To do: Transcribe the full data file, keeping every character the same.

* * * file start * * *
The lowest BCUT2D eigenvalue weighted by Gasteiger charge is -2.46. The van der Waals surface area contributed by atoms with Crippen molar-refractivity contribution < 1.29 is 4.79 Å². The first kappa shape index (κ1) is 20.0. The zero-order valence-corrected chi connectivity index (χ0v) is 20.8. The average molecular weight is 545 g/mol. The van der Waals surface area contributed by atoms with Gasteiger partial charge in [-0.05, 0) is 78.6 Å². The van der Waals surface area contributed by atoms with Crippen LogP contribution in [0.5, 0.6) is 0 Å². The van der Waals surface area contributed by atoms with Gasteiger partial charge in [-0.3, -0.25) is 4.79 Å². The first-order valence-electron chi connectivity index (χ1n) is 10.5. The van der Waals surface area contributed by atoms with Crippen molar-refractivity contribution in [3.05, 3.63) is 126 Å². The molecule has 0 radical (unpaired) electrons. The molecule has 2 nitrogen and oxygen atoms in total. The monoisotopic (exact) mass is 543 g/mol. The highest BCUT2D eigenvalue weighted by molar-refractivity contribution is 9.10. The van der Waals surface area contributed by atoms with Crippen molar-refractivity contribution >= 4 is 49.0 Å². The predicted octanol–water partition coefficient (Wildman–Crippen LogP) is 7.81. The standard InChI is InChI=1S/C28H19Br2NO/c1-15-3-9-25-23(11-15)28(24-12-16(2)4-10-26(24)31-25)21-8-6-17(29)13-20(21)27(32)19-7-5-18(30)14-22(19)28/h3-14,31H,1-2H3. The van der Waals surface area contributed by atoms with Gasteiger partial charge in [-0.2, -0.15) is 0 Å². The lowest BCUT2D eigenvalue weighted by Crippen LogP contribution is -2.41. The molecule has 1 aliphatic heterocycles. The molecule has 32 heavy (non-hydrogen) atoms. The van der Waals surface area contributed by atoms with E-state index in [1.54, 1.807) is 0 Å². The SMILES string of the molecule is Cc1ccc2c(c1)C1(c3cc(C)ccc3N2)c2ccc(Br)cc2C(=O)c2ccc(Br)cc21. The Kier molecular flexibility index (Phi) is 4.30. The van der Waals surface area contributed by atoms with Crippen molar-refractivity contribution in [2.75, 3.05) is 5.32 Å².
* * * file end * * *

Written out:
The lowest BCUT2D eigenvalue weighted by Gasteiger charge is -2.46. The van der Waals surface area contributed by atoms with Crippen molar-refractivity contribution < 1.29 is 4.79 Å². The first kappa shape index (κ1) is 20.0. The zero-order valence-corrected chi connectivity index (χ0v) is 20.8. The average molecular weight is 545 g/mol. The van der Waals surface area contributed by atoms with Gasteiger partial charge in [-0.05, 0) is 78.6 Å². The van der Waals surface area contributed by atoms with Crippen LogP contribution in [0.5, 0.6) is 0 Å². The van der Waals surface area contributed by atoms with Gasteiger partial charge in [-0.3, -0.25) is 4.79 Å². The first-order valence-electron chi connectivity index (χ1n) is 10.5. The van der Waals surface area contributed by atoms with Crippen molar-refractivity contribution in [3.05, 3.63) is 126 Å². The molecule has 0 radical (unpaired) electrons. The molecule has 2 nitrogen and oxygen atoms in total. The monoisotopic (exact) mass is 543 g/mol. The highest BCUT2D eigenvalue weighted by molar-refractivity contribution is 9.10. The van der Waals surface area contributed by atoms with Crippen molar-refractivity contribution >= 4 is 49.0 Å². The predicted octanol–water partition coefficient (Wildman–Crippen LogP) is 7.81. The standard InChI is InChI=1S/C28H19Br2NO/c1-15-3-9-25-23(11-15)28(24-12-16(2)4-10-26(24)31-25)21-8-6-17(29)13-20(21)27(32)19-7-5-18(30)14-22(19)28/h3-14,31H,1-2H3. The van der Waals surface area contributed by atoms with Gasteiger partial charge in [-0.2, -0.15) is 0 Å². The lowest BCUT2D eigenvalue weighted by Crippen LogP contribution is -2.41. The molecule has 1 aliphatic heterocycles. The molecule has 32 heavy (non-hydrogen) atoms. The van der Waals surface area contributed by atoms with E-state index in [1.54, 1.807) is 0 Å². The SMILES string of the molecule is Cc1ccc2c(c1)C1(c3cc(C)ccc3N2)c2ccc(Br)cc2C(=O)c2ccc(Br)cc21. The Kier molecular flexibility index (Phi) is 4.30. The van der Waals surface area contributed by atoms with Crippen molar-refractivity contribution in [2.75, 3.05) is 5.32 Å².